Westerly Oceanmaster 48 (1990) - ADVICE NEEDED

rodsuter

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It looks like I was sold a real pup - the engine now needs to be removed for a thorough overhaul following oil pressure failure.
It looks as if the boat was built around the engine - does anyone out there know if the engine can be removed without major surgery to the topsides on the cockpit floor ?
 

Tranona

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Suggest you post on the WOA site. It is a relatively rare boat and you are more likely to find somebody with experience there.
 

Talulah

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It looks like I was sold a real pup - the engine now needs to be removed for a thorough overhaul following oil pressure failure.
It looks as if the boat was built around the engine - does anyone out there know if the engine can be removed without major surgery to the topsides on the cockpit floor ?

I have a feeling it comes out through the saloon but be prepared to remove major components inc sump.
Personally I wouldn't spend any money on it but go straight for a replacement.
 

Heckler

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It looks like I was sold a real pup - the engine now needs to be removed for a thorough overhaul following oil pressure failure.
It looks as if the boat was built around the engine - does anyone out there know if the engine can be removed without major surgery to the topsides on the cockpit floor ?
MD22?
You dont have to take it out in one piece you know. Take the intercooler off for a start, makes the lump smaller, the gearbox is easy enough to take off. Take the head off if necessary. Then employ a big chap!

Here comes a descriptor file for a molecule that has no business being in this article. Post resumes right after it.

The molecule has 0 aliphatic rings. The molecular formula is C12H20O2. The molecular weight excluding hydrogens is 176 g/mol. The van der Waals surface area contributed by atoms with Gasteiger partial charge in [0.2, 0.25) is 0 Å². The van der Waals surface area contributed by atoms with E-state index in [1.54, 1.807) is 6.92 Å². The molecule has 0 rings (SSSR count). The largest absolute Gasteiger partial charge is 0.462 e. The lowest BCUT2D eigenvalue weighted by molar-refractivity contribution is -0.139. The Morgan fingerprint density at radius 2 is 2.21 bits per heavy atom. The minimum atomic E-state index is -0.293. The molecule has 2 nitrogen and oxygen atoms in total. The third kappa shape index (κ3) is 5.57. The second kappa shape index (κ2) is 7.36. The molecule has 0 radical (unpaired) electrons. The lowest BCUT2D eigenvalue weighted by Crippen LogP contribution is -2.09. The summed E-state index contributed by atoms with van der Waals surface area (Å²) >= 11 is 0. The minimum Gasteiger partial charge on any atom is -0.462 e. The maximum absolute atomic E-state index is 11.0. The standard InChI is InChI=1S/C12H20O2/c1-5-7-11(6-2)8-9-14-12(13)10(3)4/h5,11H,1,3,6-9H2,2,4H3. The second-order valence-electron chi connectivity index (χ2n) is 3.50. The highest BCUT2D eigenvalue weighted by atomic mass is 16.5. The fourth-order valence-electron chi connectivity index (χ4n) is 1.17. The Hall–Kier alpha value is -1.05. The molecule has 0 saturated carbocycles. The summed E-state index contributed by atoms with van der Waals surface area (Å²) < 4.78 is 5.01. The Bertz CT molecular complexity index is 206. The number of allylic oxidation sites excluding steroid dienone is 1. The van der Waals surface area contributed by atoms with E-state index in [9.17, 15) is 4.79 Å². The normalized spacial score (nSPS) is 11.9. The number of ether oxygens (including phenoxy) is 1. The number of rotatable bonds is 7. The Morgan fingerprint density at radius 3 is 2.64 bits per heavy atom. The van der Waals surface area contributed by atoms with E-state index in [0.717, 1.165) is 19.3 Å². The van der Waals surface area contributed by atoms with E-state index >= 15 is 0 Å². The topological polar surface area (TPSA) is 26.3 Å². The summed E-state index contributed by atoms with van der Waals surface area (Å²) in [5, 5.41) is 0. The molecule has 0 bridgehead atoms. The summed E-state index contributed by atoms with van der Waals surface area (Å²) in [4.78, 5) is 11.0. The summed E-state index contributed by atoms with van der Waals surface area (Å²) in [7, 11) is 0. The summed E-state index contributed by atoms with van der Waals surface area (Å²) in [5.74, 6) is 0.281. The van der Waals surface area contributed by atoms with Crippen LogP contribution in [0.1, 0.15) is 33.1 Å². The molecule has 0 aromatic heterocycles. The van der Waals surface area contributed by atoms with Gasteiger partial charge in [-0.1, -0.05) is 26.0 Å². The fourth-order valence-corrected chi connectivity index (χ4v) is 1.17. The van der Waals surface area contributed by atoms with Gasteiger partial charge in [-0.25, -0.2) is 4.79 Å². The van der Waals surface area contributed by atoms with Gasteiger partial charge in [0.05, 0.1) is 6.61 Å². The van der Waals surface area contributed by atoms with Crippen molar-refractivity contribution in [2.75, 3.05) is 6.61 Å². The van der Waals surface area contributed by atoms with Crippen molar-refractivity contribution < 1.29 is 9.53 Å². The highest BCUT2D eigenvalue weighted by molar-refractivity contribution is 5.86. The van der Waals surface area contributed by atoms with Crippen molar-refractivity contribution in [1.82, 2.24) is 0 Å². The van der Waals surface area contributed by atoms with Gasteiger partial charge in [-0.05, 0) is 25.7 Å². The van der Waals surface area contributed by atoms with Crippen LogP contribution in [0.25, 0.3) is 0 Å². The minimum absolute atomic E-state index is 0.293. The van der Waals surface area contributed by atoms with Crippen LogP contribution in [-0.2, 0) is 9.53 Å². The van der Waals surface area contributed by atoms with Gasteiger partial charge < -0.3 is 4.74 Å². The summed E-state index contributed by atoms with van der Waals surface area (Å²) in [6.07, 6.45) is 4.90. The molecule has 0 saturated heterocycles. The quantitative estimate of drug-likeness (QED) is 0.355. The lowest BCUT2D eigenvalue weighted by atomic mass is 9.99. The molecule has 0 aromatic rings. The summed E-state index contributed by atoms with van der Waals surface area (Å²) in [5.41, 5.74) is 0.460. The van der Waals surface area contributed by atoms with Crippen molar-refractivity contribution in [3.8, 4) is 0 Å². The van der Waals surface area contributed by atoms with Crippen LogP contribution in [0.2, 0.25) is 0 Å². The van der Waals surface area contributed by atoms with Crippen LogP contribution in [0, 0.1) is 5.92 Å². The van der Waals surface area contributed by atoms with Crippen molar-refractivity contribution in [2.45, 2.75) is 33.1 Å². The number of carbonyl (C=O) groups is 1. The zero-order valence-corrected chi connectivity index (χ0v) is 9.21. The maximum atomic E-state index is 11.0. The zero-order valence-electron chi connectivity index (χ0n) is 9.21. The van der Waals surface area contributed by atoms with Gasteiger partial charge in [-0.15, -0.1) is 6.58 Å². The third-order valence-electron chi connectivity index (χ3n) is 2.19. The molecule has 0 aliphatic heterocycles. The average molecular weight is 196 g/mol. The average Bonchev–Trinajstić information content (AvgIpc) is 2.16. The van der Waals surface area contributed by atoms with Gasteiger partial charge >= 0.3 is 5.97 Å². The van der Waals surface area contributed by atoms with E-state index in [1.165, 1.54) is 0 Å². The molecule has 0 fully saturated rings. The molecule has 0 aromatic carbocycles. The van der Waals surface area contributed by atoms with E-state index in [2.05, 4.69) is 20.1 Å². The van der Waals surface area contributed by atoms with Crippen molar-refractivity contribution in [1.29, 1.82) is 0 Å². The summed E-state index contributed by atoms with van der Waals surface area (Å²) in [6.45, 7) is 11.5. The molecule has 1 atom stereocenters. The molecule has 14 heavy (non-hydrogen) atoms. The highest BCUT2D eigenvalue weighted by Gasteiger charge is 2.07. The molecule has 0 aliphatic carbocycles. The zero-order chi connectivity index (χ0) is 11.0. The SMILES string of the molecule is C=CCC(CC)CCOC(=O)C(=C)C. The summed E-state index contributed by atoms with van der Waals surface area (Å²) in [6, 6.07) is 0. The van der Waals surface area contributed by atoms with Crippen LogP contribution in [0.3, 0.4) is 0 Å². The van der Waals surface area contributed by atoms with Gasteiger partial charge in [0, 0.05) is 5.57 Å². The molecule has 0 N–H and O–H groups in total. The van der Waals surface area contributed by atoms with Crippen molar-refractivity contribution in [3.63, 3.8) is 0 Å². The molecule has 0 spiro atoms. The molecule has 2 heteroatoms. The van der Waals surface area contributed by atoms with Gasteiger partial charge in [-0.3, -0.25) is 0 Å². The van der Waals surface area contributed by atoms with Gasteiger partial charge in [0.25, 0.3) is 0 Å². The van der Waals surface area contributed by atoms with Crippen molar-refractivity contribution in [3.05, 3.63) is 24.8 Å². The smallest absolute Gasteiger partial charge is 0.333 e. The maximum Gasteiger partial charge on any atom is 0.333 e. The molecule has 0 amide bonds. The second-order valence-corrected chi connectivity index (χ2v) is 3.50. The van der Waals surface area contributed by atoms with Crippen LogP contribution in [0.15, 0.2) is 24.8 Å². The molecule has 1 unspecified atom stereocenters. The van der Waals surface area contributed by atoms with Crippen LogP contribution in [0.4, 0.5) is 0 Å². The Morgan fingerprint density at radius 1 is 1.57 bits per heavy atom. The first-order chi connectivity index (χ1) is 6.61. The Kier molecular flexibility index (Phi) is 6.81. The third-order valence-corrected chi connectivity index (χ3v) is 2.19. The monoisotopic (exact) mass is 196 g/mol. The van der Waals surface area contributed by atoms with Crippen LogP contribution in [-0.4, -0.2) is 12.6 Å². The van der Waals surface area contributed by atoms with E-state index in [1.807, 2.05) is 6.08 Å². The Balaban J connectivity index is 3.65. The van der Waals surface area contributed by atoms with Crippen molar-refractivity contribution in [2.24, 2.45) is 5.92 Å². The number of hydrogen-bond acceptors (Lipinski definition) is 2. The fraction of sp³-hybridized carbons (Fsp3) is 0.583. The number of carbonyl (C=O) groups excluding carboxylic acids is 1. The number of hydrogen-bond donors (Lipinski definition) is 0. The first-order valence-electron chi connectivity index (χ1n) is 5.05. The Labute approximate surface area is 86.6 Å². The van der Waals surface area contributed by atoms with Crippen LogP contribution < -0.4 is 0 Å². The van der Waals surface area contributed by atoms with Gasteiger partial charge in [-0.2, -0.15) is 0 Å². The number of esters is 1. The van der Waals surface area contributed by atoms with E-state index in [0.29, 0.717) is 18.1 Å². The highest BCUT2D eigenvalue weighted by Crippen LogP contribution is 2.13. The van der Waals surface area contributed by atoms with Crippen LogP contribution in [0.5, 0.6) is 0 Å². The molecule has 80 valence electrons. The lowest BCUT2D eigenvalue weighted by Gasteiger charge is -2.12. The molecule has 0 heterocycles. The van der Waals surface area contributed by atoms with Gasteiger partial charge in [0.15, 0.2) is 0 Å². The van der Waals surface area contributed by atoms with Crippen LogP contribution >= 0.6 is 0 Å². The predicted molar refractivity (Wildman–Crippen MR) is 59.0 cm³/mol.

Stu
TAMD22 80hp? Basically the same size wise. Good engine, rebuild kits available for £400, pistons, big end shells etc.
http://www.parts4engines.com/perkins-prima-m50-m60-m80t/
 
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Talulah

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I'm guessing Perkins Prima M80T
Rebadged by Volvo as TMD22
You could before you do anything else get an oil analysis done.
 
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laika

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As Tranona said, there's not so many oceanmasters. 24 built but I note only 3 "OM" sail numbers in the 2015 WOA yearbook so I wouldn't guarantee replies on the WOA forum from people who have been hands-on with re-engineing one.

I've personally not seen inside one. On the (also Dubois designed) oceanlord the engine comes out by removing the surround from the access under the companionway steps, i.e. through the saloon (as Talulah noted) then out the companionway.

If the fuel tank is in a similar position on the Oceanmaster to what it is on the Oceanlord, take the opportunity to replace it if there's any crud in the bottom. Much more practical with the engine out than with it in.
 

rodsuter

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Thanks for the inputs from everyone at YBW. No inputs received from WOA.

It appears as if the least-hassle option is to remove the fridge plant and bulkhead, partially dissemble the engine and take it out through the saloon - but still a painful exersize.